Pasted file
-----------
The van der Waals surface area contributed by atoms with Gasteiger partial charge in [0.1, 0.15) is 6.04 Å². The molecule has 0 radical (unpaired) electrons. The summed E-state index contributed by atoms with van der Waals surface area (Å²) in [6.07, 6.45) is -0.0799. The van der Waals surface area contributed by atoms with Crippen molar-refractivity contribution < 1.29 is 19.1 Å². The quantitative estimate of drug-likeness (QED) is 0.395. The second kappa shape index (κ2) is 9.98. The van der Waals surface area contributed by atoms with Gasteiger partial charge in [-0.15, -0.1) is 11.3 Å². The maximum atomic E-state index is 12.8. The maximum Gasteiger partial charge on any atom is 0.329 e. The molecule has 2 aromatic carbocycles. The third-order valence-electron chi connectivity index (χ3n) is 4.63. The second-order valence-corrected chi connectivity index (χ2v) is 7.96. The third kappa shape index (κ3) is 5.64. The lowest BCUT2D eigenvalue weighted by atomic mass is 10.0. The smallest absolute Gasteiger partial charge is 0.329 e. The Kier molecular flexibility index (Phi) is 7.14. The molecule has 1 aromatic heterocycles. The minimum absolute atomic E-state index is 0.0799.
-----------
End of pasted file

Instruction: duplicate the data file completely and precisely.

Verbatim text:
The van der Waals surface area contributed by atoms with Gasteiger partial charge in [0.1, 0.15) is 6.04 Å². The molecule has 0 radical (unpaired) electrons. The summed E-state index contributed by atoms with van der Waals surface area (Å²) in [6.07, 6.45) is -0.0799. The van der Waals surface area contributed by atoms with Crippen molar-refractivity contribution < 1.29 is 19.1 Å². The quantitative estimate of drug-likeness (QED) is 0.395. The second kappa shape index (κ2) is 9.98. The van der Waals surface area contributed by atoms with Gasteiger partial charge in [-0.15, -0.1) is 11.3 Å². The maximum atomic E-state index is 12.8. The maximum Gasteiger partial charge on any atom is 0.329 e. The molecule has 2 aromatic carbocycles. The third-order valence-electron chi connectivity index (χ3n) is 4.63. The second-order valence-corrected chi connectivity index (χ2v) is 7.96. The third kappa shape index (κ3) is 5.64. The lowest BCUT2D eigenvalue weighted by atomic mass is 10.0. The smallest absolute Gasteiger partial charge is 0.329 e. The Kier molecular flexibility index (Phi) is 7.14. The molecule has 1 aromatic heterocycles. The minimum absolute atomic E-state index is 0.0799.